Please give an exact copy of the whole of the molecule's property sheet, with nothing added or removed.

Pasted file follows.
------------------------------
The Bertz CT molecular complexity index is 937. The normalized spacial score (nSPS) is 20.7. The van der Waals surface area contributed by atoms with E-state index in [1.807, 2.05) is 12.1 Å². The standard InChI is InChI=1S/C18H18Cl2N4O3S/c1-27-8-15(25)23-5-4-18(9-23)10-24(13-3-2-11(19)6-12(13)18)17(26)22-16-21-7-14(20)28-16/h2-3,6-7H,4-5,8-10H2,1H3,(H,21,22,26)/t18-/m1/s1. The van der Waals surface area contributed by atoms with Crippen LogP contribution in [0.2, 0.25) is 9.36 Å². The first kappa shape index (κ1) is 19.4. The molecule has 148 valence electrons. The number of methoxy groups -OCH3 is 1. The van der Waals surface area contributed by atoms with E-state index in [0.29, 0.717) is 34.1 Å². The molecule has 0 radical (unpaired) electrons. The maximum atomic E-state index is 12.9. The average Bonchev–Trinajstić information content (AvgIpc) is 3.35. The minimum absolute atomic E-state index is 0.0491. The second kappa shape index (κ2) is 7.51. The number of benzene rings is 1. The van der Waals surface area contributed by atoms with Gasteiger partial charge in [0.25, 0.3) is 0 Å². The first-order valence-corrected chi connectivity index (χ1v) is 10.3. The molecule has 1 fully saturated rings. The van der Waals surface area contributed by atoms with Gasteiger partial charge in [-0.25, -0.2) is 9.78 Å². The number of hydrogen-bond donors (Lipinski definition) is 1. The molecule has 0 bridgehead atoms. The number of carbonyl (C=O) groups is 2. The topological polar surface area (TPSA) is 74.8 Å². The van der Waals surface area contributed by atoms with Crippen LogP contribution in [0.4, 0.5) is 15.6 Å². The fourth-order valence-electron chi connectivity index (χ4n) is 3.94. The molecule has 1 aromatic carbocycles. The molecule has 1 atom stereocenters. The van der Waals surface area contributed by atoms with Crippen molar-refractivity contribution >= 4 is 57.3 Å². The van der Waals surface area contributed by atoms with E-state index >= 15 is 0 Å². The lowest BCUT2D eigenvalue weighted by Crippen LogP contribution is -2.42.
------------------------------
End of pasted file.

The Bertz CT molecular complexity index is 937. The normalized spacial score (nSPS) is 20.7. The van der Waals surface area contributed by atoms with E-state index in [1.807, 2.05) is 12.1 Å². The standard InChI is InChI=1S/C18H18Cl2N4O3S/c1-27-8-15(25)23-5-4-18(9-23)10-24(13-3-2-11(19)6-12(13)18)17(26)22-16-21-7-14(20)28-16/h2-3,6-7H,4-5,8-10H2,1H3,(H,21,22,26)/t18-/m1/s1. The van der Waals surface area contributed by atoms with Crippen LogP contribution in [0.2, 0.25) is 9.36 Å². The first kappa shape index (κ1) is 19.4. The molecule has 148 valence electrons. The number of methoxy groups -OCH3 is 1. The van der Waals surface area contributed by atoms with E-state index in [0.29, 0.717) is 34.1 Å². The molecule has 0 radical (unpaired) electrons. The maximum atomic E-state index is 12.9. The average Bonchev–Trinajstić information content (AvgIpc) is 3.35. The minimum absolute atomic E-state index is 0.0491. The second kappa shape index (κ2) is 7.51. The number of benzene rings is 1. The van der Waals surface area contributed by atoms with Gasteiger partial charge in [0.25, 0.3) is 0 Å². The first-order valence-corrected chi connectivity index (χ1v) is 10.3. The molecule has 1 fully saturated rings. The van der Waals surface area contributed by atoms with Gasteiger partial charge in [-0.25, -0.2) is 9.78 Å². The number of hydrogen-bond donors (Lipinski definition) is 1. The molecule has 0 bridgehead atoms. The number of carbonyl (C=O) groups is 2. The topological polar surface area (TPSA) is 74.8 Å². The van der Waals surface area contributed by atoms with Crippen LogP contribution in [0.4, 0.5) is 15.6 Å². The fourth-order valence-electron chi connectivity index (χ4n) is 3.94. The molecule has 1 aromatic carbocycles. The molecule has 1 atom stereocenters. The van der Waals surface area contributed by atoms with Crippen molar-refractivity contribution >= 4 is 57.3 Å². The van der Waals surface area contributed by atoms with E-state index >= 15 is 0 Å². The lowest BCUT2D eigenvalue weighted by Crippen LogP contribution is -2.42.